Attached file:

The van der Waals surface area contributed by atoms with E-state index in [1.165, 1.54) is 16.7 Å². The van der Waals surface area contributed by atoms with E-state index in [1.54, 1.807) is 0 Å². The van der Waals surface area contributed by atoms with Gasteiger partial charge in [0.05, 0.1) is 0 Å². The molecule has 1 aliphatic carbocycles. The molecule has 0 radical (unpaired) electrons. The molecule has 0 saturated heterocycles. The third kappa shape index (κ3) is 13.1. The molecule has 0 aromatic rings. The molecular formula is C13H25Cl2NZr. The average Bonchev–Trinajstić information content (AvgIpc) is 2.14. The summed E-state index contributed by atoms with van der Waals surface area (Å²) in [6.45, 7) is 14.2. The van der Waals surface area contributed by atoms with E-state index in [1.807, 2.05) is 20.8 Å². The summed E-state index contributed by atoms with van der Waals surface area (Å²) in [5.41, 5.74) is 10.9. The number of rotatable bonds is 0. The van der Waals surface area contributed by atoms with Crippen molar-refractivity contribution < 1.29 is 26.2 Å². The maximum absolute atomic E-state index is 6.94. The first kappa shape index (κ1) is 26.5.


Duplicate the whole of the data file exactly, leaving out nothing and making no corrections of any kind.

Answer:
The van der Waals surface area contributed by atoms with E-state index in [1.165, 1.54) is 16.7 Å². The van der Waals surface area contributed by atoms with E-state index in [1.54, 1.807) is 0 Å². The van der Waals surface area contributed by atoms with Gasteiger partial charge in [0.05, 0.1) is 0 Å². The molecule has 1 aliphatic carbocycles. The molecule has 0 radical (unpaired) electrons. The molecule has 0 saturated heterocycles. The third kappa shape index (κ3) is 13.1. The molecule has 0 aromatic rings. The molecular formula is C13H25Cl2NZr. The average Bonchev–Trinajstić information content (AvgIpc) is 2.14. The summed E-state index contributed by atoms with van der Waals surface area (Å²) in [6.45, 7) is 14.2. The van der Waals surface area contributed by atoms with E-state index in [1.807, 2.05) is 20.8 Å². The summed E-state index contributed by atoms with van der Waals surface area (Å²) in [5.41, 5.74) is 10.9. The number of rotatable bonds is 0. The van der Waals surface area contributed by atoms with Crippen molar-refractivity contribution < 1.29 is 26.2 Å². The maximum absolute atomic E-state index is 6.94. The first kappa shape index (κ1) is 26.5.